Article  PubMed  Google Scholar 

  7. Badoud, D., Tsakiris, M., 2017. From the body’s viscera to the body’s image: Is there a link between interoception and body image concerns? Neuroscience and Biobehavioral Reviews 77, 237–246. https://doi.org/10.1016/j.neubiorev.2017.03.017

    Article  PubMed  Google Scholar 

  8. Barca, L., Marchis, M.D., 2018. The case of Sofia: an example of the dynamic properties of the therapeutic relationship. 10.31219/osf.io/s3m6p

  9. Barrett, L.F., Quigley, K.S., Hamilton, P., 2016. An active inference theory of allostasis and interoception in depression. Philosophical Transactions of the Royal Society of London. Series B, Biological Sciences 371. https://doi.org/10.1098/rstb.2016.0011

  10. Barrett, L.F., Simmons, W.K., 2015. Interoceptive predictions in the brain. Nature Reviews. Neuroscience 16, 419–429. https://doi.org/10.1038/nrn3950

    Article  PubMed  PubMed Central  Google Scholar 

  11. Bluemel, S., Menne, D., Milos, G., Goetze, O., Fried, M., Schwizer, W., Fox, M., Steingoetter, A., 2017. Relationship of body weight with gastrointestinal motor and sensory function: studies in anorexia nervosa and obesity. BMC Gastroenterology 17, 4. https://doi.org/10.1186/s12876-016-0560-y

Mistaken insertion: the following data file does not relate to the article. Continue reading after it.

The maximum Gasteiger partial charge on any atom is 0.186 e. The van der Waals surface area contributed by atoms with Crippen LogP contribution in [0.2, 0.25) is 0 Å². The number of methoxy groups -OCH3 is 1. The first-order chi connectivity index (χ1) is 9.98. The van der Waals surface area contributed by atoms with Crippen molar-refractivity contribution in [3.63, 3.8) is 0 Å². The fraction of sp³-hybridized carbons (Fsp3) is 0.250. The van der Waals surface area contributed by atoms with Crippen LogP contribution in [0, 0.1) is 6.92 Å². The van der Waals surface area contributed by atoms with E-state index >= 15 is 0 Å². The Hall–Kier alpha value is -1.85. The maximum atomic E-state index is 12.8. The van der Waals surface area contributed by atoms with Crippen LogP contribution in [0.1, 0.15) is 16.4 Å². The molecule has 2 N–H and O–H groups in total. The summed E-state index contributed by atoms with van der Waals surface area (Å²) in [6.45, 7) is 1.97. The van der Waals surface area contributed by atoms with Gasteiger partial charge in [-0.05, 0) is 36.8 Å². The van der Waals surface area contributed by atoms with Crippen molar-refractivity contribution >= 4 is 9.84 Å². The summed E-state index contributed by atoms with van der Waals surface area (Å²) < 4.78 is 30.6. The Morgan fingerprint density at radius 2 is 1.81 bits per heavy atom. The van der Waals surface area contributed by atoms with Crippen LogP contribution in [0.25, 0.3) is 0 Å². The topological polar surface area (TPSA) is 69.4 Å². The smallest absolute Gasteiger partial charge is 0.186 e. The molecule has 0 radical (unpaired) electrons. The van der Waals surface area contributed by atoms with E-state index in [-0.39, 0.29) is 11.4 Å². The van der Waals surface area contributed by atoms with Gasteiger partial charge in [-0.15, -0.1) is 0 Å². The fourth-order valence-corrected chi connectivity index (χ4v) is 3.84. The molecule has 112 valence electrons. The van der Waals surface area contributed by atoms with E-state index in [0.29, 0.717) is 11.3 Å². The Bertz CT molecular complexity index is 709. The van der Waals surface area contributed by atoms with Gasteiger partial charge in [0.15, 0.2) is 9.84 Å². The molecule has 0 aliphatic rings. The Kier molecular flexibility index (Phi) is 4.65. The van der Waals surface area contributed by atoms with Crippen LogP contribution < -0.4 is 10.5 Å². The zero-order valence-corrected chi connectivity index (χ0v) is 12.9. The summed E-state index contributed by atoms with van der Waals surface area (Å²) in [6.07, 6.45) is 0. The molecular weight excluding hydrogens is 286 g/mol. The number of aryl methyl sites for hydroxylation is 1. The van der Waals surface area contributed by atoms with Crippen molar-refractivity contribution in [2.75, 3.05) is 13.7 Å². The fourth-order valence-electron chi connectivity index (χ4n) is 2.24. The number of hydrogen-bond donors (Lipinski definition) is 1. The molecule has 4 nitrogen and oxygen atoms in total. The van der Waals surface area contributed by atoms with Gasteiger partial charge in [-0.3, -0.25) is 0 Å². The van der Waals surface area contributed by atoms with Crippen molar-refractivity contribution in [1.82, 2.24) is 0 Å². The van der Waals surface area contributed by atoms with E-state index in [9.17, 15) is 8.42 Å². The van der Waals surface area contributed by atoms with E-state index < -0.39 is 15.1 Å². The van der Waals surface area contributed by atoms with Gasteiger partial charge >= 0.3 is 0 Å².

Article  PubMed  PubMed Central  Google Scholar 

  12. Boswell, J.F., Anderson, L.M., Anderson, D.A., 2015. Integration of Interoceptive Exposure in Eating Disorder Treatment. Clinical Psychology: Science and Practice 22, 194–210. https://doi.org/10.1111/cpsp.12103

    Article  Google Scholar 

  13. Botvinick, M., Cohen, J., 1998. Rubber hands “feel” touch that eyes see [8]. Nature 391, 756. https://doi.org/10.1038/35784

    Article  PubMed  PubMed Central  Google Scholar 

  14. Buhr, K., Dugas, M.J., 2002. The Intolerance of Uncertainty Scale: psychometric properties of the English version. Behaviour Research and Therapy 40, 931–945. https://doi.org/10.1016/s0005-7967(01)00092-4

    Article  PubMed  Google Scholar